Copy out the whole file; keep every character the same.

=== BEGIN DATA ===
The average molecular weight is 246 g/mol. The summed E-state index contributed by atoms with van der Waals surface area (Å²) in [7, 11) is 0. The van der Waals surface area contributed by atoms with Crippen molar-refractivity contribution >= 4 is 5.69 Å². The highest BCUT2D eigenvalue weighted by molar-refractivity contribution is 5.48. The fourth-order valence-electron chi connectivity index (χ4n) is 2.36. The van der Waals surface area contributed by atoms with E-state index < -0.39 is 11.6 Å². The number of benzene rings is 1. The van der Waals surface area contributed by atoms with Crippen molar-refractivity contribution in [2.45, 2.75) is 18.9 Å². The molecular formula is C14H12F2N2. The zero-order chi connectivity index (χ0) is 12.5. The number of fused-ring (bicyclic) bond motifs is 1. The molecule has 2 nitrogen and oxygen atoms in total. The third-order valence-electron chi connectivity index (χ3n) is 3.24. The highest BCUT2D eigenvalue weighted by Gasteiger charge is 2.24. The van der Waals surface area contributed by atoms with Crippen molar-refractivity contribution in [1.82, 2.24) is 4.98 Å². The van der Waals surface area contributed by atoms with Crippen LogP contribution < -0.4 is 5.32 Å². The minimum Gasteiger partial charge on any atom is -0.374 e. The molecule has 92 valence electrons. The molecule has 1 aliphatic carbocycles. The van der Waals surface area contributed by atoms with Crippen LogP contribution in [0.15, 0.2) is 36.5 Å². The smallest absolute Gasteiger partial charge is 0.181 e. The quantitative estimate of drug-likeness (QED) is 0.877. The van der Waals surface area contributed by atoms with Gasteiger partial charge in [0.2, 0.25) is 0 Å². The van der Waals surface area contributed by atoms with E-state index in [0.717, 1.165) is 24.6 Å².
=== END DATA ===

The average molecular weight is 246 g/mol. The summed E-state index contributed by atoms with van der Waals surface area (Å²) in [7, 11) is 0. The van der Waals surface area contributed by atoms with Crippen molar-refractivity contribution >= 4 is 5.69 Å². The highest BCUT2D eigenvalue weighted by molar-refractivity contribution is 5.48. The fourth-order valence-electron chi connectivity index (χ4n) is 2.36. The van der Waals surface area contributed by atoms with E-state index < -0.39 is 11.6 Å². The number of benzene rings is 1. The van der Waals surface area contributed by atoms with Crippen molar-refractivity contribution in [2.45, 2.75) is 18.9 Å². The molecular formula is C14H12F2N2. The zero-order chi connectivity index (χ0) is 12.5. The number of fused-ring (bicyclic) bond motifs is 1. The molecule has 2 nitrogen and oxygen atoms in total. The third-order valence-electron chi connectivity index (χ3n) is 3.24. The highest BCUT2D eigenvalue weighted by Gasteiger charge is 2.24. The van der Waals surface area contributed by atoms with Crippen molar-refractivity contribution in [1.82, 2.24) is 4.98 Å². The van der Waals surface area contributed by atoms with Crippen LogP contribution < -0.4 is 5.32 Å². The minimum Gasteiger partial charge on any atom is -0.374 e. The molecule has 92 valence electrons. The molecule has 1 aliphatic carbocycles. The van der Waals surface area contributed by atoms with Crippen LogP contribution in [0.15, 0.2) is 36.5 Å². The smallest absolute Gasteiger partial charge is 0.181 e. The quantitative estimate of drug-likeness (QED) is 0.877. The van der Waals surface area contributed by atoms with Gasteiger partial charge in [0.2, 0.25) is 0 Å². The van der Waals surface area contributed by atoms with E-state index in [0.717, 1.165) is 24.6 Å².